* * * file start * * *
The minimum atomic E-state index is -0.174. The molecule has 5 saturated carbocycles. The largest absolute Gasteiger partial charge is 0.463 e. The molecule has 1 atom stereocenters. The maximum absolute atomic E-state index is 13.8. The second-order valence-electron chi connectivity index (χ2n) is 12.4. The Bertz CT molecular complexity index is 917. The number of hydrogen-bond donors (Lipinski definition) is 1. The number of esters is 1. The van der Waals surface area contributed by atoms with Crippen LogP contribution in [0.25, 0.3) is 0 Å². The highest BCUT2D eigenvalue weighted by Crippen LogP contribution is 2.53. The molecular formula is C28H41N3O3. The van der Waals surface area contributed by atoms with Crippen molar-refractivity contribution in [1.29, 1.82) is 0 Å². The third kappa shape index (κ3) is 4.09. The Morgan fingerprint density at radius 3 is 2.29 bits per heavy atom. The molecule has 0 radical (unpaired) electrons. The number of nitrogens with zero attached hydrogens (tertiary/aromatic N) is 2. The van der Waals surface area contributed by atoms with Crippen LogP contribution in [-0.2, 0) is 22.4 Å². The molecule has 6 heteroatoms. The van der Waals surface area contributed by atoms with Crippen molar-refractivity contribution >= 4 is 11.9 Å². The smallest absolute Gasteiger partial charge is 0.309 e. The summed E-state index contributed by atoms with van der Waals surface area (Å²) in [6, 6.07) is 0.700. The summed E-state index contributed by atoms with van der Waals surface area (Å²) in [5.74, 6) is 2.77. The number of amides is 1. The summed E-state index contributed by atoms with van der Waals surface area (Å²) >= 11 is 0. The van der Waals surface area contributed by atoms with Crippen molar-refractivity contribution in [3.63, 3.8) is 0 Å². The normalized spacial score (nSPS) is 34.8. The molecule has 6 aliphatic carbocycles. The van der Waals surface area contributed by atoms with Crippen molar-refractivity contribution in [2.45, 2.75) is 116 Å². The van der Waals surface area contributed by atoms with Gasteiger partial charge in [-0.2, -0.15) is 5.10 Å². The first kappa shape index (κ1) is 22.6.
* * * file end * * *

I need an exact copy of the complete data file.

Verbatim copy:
The minimum atomic E-state index is -0.174. The molecule has 5 saturated carbocycles. The largest absolute Gasteiger partial charge is 0.463 e. The molecule has 1 atom stereocenters. The maximum absolute atomic E-state index is 13.8. The second-order valence-electron chi connectivity index (χ2n) is 12.4. The Bertz CT molecular complexity index is 917. The number of hydrogen-bond donors (Lipinski definition) is 1. The number of esters is 1. The van der Waals surface area contributed by atoms with Crippen LogP contribution in [0.25, 0.3) is 0 Å². The highest BCUT2D eigenvalue weighted by Crippen LogP contribution is 2.53. The molecular formula is C28H41N3O3. The van der Waals surface area contributed by atoms with Crippen molar-refractivity contribution in [1.29, 1.82) is 0 Å². The third kappa shape index (κ3) is 4.09. The Morgan fingerprint density at radius 3 is 2.29 bits per heavy atom. The molecule has 0 radical (unpaired) electrons. The number of nitrogens with zero attached hydrogens (tertiary/aromatic N) is 2. The van der Waals surface area contributed by atoms with Crippen LogP contribution in [-0.2, 0) is 22.4 Å². The molecule has 6 heteroatoms. The van der Waals surface area contributed by atoms with Crippen molar-refractivity contribution >= 4 is 11.9 Å². The smallest absolute Gasteiger partial charge is 0.309 e. The summed E-state index contributed by atoms with van der Waals surface area (Å²) in [6, 6.07) is 0.700. The summed E-state index contributed by atoms with van der Waals surface area (Å²) in [5.74, 6) is 2.77. The number of amides is 1. The summed E-state index contributed by atoms with van der Waals surface area (Å²) >= 11 is 0. The van der Waals surface area contributed by atoms with Crippen molar-refractivity contribution in [3.63, 3.8) is 0 Å². The normalized spacial score (nSPS) is 34.8. The molecule has 6 aliphatic carbocycles. The van der Waals surface area contributed by atoms with Crippen molar-refractivity contribution in [2.45, 2.75) is 116 Å². The van der Waals surface area contributed by atoms with Gasteiger partial charge in [-0.2, -0.15) is 5.10 Å². The first kappa shape index (κ1) is 22.6.